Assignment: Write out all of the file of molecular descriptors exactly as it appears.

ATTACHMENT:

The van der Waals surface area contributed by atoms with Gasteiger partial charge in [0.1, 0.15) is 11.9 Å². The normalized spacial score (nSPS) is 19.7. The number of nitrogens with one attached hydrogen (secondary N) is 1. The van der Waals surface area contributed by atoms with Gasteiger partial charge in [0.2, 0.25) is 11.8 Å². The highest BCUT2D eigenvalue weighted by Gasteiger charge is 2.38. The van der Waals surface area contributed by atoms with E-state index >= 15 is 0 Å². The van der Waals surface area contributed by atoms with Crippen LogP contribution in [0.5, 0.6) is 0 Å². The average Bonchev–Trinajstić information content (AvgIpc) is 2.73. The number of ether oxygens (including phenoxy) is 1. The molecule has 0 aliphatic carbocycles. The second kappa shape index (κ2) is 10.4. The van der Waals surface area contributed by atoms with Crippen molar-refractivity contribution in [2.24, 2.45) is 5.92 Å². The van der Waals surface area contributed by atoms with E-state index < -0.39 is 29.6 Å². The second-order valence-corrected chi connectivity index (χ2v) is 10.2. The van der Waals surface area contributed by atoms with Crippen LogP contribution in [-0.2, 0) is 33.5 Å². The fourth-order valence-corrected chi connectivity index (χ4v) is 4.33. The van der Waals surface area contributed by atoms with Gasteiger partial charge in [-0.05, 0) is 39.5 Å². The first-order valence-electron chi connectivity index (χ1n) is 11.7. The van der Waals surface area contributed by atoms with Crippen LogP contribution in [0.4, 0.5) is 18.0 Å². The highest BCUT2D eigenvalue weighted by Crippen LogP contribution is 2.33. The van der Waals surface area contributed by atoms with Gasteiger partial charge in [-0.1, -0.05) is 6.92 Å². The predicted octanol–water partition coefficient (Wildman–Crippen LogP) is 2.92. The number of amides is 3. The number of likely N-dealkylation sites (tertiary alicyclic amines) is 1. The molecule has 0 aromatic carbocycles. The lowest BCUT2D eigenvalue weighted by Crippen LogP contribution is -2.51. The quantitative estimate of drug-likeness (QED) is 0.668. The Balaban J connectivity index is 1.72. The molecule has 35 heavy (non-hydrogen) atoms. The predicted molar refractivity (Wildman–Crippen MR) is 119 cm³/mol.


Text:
The van der Waals surface area contributed by atoms with Gasteiger partial charge in [0.1, 0.15) is 11.9 Å². The normalized spacial score (nSPS) is 19.7. The number of nitrogens with one attached hydrogen (secondary N) is 1. The van der Waals surface area contributed by atoms with Gasteiger partial charge in [0.2, 0.25) is 11.8 Å². The highest BCUT2D eigenvalue weighted by Gasteiger charge is 2.38. The van der Waals surface area contributed by atoms with E-state index >= 15 is 0 Å². The van der Waals surface area contributed by atoms with Crippen LogP contribution in [0.5, 0.6) is 0 Å². The average Bonchev–Trinajstić information content (AvgIpc) is 2.73. The number of ether oxygens (including phenoxy) is 1. The molecule has 0 aliphatic carbocycles. The second kappa shape index (κ2) is 10.4. The van der Waals surface area contributed by atoms with Crippen molar-refractivity contribution in [2.24, 2.45) is 5.92 Å². The van der Waals surface area contributed by atoms with E-state index < -0.39 is 29.6 Å². The second-order valence-corrected chi connectivity index (χ2v) is 10.2. The van der Waals surface area contributed by atoms with Crippen LogP contribution in [-0.2, 0) is 33.5 Å². The fourth-order valence-corrected chi connectivity index (χ4v) is 4.33. The van der Waals surface area contributed by atoms with Gasteiger partial charge in [-0.05, 0) is 39.5 Å². The first-order valence-electron chi connectivity index (χ1n) is 11.7. The van der Waals surface area contributed by atoms with Crippen LogP contribution in [0.4, 0.5) is 18.0 Å². The highest BCUT2D eigenvalue weighted by Crippen LogP contribution is 2.33. The van der Waals surface area contributed by atoms with Gasteiger partial charge in [-0.1, -0.05) is 6.92 Å². The predicted octanol–water partition coefficient (Wildman–Crippen LogP) is 2.92. The number of amides is 3. The number of likely N-dealkylation sites (tertiary alicyclic amines) is 1. The molecule has 0 aromatic carbocycles. The lowest BCUT2D eigenvalue weighted by Crippen LogP contribution is -2.51. The quantitative estimate of drug-likeness (QED) is 0.668. The Balaban J connectivity index is 1.72. The molecule has 35 heavy (non-hydrogen) atoms. The predicted molar refractivity (Wildman–Crippen MR) is 119 cm³/mol.